Tokyo Olympics: Moment shows Australia’s golden swimming girls of the pool were ready to win gold

Heartwarming pre-race footage shows just how ready Australians women’s 4×100 metres freestyle team were to win the Olympic relay for a third consecutive time, huddling together for support and even holding hands.

Bronte Campbell, Meg Harris, Emma McKeon and Cate Campbell smashed a world record on their way to winning Australia’s first gold medal of the Tokyo Olympics

Their time of 3:29.69 minutes was more than three seconds faster than the second placed Canadian team, ahead of USA, who won bronze.

Going into the race as the red hot favourites, the Australian girls hid their bundles of nerves well and looked relaxed in the marshalling area moments before the race.

The relay swimmers from the other seven countries competition kept to themselves as they sat or did stretches while they waited to called out to the pool deck.

The were far different scenes in the Australian camp, where the girls appeared to be in good spirits, sitting closely in a huddle and happily chatting to each other before holding hands in a circle to pump each other up.

This pre-race footage showed the stark contrast between Australia’s womens 4×100 freestyle relay team’s last minute preparations (right) compared to their rivals

‘They’re looking nervous, excited but this is the most exciting time and they are spinning around,’ former Olympic swimming champion Liesel Jones explained during Channel Seven’s coverage.

‘They are all chatting to each other whereas all the other times are facing forward. 

‘So it is interesting to go see the Australians in a bit of a huddle, which is something that we do very well.’

Australia smashed their previous world record to became the first team to break the 3:30 minute barrier, with McKeon’s blistering third relay leg the fifth fastest split in history.

It was relay anchor’s Cate Campbell’s third gold medal in the event, two days after she led the Australian as one of the nation’s flag bearers at the opening ceremony.

It’s her sister Bronte’s second relay gold medal in the event along with McKeon’s while 19-year-old Harris is a first-time Olympian.

Australian swimmers Mollie O’Callaghan and Maddie Wilson, who swam in the relay heats on Saturday night will also receive medals.

Emma McKeon, Bronte Campbell, Meg Harris and Cate Campbell embrace after becoming the first women’s  100 metre freestyle team to break the 3.30minute barrier

Channel Seven reporter Nathan Templeton paid tribute to the harmony within the relay team after interviewing them post-race.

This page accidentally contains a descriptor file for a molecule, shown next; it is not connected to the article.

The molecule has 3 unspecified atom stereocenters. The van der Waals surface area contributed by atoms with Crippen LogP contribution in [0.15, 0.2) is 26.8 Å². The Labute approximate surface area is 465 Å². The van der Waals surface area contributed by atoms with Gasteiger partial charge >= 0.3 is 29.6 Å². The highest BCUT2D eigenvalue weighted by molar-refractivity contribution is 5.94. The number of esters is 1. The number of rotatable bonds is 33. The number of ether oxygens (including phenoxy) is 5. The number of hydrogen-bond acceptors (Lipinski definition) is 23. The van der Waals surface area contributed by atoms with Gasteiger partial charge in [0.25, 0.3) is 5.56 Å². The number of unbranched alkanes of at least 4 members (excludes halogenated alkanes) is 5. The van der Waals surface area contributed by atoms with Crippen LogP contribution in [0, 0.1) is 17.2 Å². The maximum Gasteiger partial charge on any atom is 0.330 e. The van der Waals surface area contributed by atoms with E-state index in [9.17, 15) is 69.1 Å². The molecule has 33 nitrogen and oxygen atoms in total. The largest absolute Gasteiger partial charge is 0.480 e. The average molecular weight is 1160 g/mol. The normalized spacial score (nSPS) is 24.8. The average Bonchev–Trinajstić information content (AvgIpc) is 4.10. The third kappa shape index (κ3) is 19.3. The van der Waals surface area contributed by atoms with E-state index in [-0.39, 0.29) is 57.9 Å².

‘Last night, there was a nice little moment off camera. Mollie O’Callaghan, the 17-year-old who did a terrific lead-off leg looked a bit nervous as she came to walk up to the mic,’ he said.

‘I noticed Bronte Campbell touch her on the arm and reassure her. 

‘Tonight, Meg Harris wears hearing aides. She has trouble earring. Bronte came over to me just before and said can you just give us a little heads up on what you are going to ask Meg because she might not be able to hear you. 

‘So that’s just the idea of the sort of team work that goes into that magnificent dream team. 

Bronte Campbell, Meg Harris, Emma McKeon and Cate Campbell won Australia’s first gold medal at the Tokyo Olympics

Both the Australian (right) and second-placed Canadian teams (left) were in high spirits after delivering a powerhouse performances in the 4x100m freestyle relay

The ecstatic Australian team were captured celebrating their win by the poolside along second place Canada who showed no signs of disappointment about silver

A beaming Bronte described the relay win as an incredible moment for the team.

‘It’s incredible,’ she said.

 ‘It has been a long time with my team.’

‘One of my favourite memories of being part of the Australian team is being part of this particular team. It’s an incredible group of girls.’ 

Harris added: ‘There is no feeling like it. Last night swimming with Maddie I walked out and it was insane.’

‘Then to get the opportunity to do it again in the final is even better.’  

The women’s swimming team dominated the relay from the outset toeing the lead in the first 100 metres.

They began to gain distance from their opponents when McKeon took to the water before Cate jumped in and secured the lead by several seconds.  

Bronte Campbell, Emma McKeon, Cate Campbell and Meg Harris set a new world record after finishing the race in 3:29.69 minutes

A beaming Bronte described it as an incredible moment for the team to win the finals

Cate said she could not have asked for a better team to take on the relay.

‘I could not be prouder of these girls,’ she said. ‘It has been a tough ask for everyone to get here and to come away with the win and a world record.’ 

‘You honestly couldn’t have asked for anything better.’ 

Cate thanked her family for their ongoing support and said she could not wait to return home and celebrate the victory with them.  

‘I hope that you are all smiling as much as we are,’ she said. ‘It has been a hell of a trip to get here but we are so, so happy. I can’t wait to see you soon.’ 

The women’s swimming team dominated the relay from the outset before winning first place by more than three seconds

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